ORLANDO, Fla. — Utah Jazz forward Lauri Markkanen is having the type of breakout season he always knew was possible.
Markkanen, who earned his first All-Star nod this year, scored 31 points and hit the game-sealing shot in Thursday night’s 131-124 win over the Orlando Magic, continuing the stellar season that has him poised to earn the NBA’s Most Improved Player award.
“Having that confidence, being in the right system, with the right teammates, I think it’s just — keep working and I guess preparation meeting opportunity, right?” Markkanen told ESPN afterward.
But as Markkanen, 25, closes out his best season to date, he is trying to keep his focus on the future. While he is hopeful he wins the Most Improved Player award, he also wants the Jazz to continue to improve as a group. Thursday’s win improved Utah to 32-35, putting the Jazz a half-game out of the final play-in spot in the West.
“That’s some extra motivation, but I’m not really thinking about it,” Markkanen, a sixth-year player, said of the award. “I talked about the responsibility, and I’m enjoying the challenge, and if those individual goals happen, if we keep winning games and I keep doing my thing. I go every single day to keep working, and I hope that happens, but we’ll see. Just try to get these wins together and keep going from there, but obviously it would be a cool trophy to have at home, but that’s not the main goal right now.”
The main goal for Markkanen is improving a game that seems to be getting better and better each night. Jazz coach Will Hardy noted before Thursday’s win that he still sees plenty of “room for growth” as Markkanen’s confidence grows, adding, “I don’t know if we’re even close to the ceiling yet.”
For Markkanen, the trade to Utah last summer, which brought former Jazz star Donovan Mitchell to the Cleveland Cavaliers, has paid immediate dividends for a player finally living up to the potential many saw in him as the No. 7 pick in the 2017 draft. He is averaging 25.5 points on 51.3% shooting from the field, both easily surpassing his previous career bests of 18.7 points and 48% shooting, both while with the Chicago Bulls.
But as Markkanen’s reputation in the league has grown, he hasn’t lost his appreciation for what brought him to this point. The Bulls, who acquired Markkanen in a draft-night trade with the Minnesota Timberwolves, always believed he could become this type of player, but he was too inconsistent early in his career. That led to him being dealt to the Cavs in a three-team sign-and-trade in August 2021.
Markkanen was asked if he ever looks back and wishes that his two previous teams hadn’t given up on him.
“You can always look back,” he said. “I think that was the goal for everybody to stay with one team your whole career, but that doesn’t really happen too often anymore. Just the way things went, I might not have been the same player I am today. I was playing the 4 position [in Chicago]. I went to Cleveland, I played the 3. Obviously, the team worked on my body so I was able to play the 3. Now we play with a big lineup, so I think things clicked.
“So I’ve got no bad feelings toward [my previous teams]. They were using me for what was best for them, and I wasn’t the same player I am today. I wasn’t that in Chicago. No bad feelings toward them. It’s always fun to go back and talk to the guys.”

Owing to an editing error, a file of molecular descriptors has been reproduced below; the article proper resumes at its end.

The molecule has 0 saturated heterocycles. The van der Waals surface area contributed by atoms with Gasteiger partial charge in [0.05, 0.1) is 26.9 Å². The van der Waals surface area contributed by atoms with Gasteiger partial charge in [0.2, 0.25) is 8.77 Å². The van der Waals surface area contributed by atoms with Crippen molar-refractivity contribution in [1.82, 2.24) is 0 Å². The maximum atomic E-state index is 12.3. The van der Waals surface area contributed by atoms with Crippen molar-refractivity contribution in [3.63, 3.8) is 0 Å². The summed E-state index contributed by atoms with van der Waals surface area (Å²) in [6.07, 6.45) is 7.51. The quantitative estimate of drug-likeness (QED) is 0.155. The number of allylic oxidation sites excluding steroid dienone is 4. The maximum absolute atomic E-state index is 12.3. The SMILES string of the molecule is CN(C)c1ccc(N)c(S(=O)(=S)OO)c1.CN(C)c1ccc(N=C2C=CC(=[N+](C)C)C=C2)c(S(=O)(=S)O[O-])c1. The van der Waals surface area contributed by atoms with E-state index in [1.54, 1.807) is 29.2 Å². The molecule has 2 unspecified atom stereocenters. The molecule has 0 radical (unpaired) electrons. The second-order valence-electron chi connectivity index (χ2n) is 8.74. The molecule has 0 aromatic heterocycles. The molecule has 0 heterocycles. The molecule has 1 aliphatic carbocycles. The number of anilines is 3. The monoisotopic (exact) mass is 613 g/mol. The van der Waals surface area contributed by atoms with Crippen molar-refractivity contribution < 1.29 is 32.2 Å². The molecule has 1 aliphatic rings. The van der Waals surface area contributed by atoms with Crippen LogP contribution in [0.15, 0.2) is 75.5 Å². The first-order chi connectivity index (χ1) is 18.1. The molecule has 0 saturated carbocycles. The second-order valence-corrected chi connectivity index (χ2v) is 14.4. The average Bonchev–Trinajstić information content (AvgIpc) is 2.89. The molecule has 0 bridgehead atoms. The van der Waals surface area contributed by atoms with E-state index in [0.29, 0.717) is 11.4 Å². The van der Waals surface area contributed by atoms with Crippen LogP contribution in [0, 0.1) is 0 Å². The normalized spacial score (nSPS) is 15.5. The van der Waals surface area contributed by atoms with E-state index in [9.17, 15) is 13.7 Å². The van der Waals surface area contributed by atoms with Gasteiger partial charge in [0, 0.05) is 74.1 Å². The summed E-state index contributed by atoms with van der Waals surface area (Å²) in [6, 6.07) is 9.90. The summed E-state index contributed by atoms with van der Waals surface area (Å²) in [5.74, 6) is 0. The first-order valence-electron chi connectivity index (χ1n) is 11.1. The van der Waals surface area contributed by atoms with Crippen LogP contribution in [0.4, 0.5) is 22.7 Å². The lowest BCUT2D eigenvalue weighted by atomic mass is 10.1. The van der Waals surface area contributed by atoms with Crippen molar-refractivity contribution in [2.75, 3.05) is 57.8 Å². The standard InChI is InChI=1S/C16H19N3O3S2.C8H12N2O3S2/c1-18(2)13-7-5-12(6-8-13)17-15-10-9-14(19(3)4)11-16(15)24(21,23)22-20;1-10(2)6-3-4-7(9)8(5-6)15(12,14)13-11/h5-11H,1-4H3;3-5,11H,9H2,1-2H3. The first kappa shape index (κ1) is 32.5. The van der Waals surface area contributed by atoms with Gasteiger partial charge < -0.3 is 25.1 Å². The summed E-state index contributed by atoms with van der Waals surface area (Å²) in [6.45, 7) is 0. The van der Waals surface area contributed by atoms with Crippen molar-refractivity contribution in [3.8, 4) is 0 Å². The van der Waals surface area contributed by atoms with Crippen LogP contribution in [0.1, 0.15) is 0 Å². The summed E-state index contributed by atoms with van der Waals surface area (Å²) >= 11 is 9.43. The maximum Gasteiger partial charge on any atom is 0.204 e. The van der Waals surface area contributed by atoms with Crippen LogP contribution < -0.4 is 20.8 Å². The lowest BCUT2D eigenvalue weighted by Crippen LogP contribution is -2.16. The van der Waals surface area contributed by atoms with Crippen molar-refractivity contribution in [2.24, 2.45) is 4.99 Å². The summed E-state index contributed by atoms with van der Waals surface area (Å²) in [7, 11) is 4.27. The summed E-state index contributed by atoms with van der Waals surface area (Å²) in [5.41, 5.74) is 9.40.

Markkanen is quick to point to his Jazz teammates as well as Hardy and his coaching staff when asked why it has clicked so well for him in Utah after stops with the Bulls and Cavaliers.
“Confidence is obviously good, but being in the right spot, being with the right coaching staff, right system, just using me to my strengths I would say,” Markkanen said, noting that Hardy has been “empowering” him this season.
Hardy said he has seen growth in Markkanen’s mental game while describing his overall improvement this season, saying that Markkanen has “grown into the mindset of a go-to guy.” Hardy said he appreciated the way Markkanen has continued to evolve on his approach, acknowledging that “it’s incredibly hard” to take the step to becoming the main guy on a team.
“That’s a lot of pressure every night,” Hardy said. “That’s a different mentality you have to have. He understands that his approach is just as important as actually converting plays on the court because he’s the leader of the team and the rest of the guys follow him. I’ve just been really proud of the way that he’s approached every game as the season’s gone on, as he’s sort of stepped into the forefront of our group.”
Markkanen was quick to smile when asked about the difference between being the guy counted on to make a big shot and being the guy counted on to make a big shot every night.
“I think I’m getting more and more comfortable in those situations,” he said. “Only way you get them is game reps, really. Sometimes you miss, sometimes you make ’em. I think just trying to get better and get to your spots. So it feels good.
Markkanen added: “[Hardy has] challenged me to do that, and I’m trying to have that responsibility. It doesn’t always mean I’m shooting it, but just making the right play. I think that’s the biggest thing. Even if it’s a shot or if it’s a pass or whatever, just try and be involved and knowing the defense is going to collapse if I drive. So I’m enjoying the challenge.”
Markkanen said it would have felt good if he made the All-Star team earlier in his career rather than as a sixth-year pro on his third team, but that he recognizes “not every storyline is the same.”
“I appreciate the down times, too,” he said. “I think that’s why I am the player that I am today, the human I am today, really. Because I was really in a dark place mentally at times just because I had the high expectations on myself and I wasn’t performing. So I think just remembering the tough times makes you appreciate the All-Star nod. Getting the opportunity to be the guy at the end of the games, you appreciate that after you’ve had some rougher times.”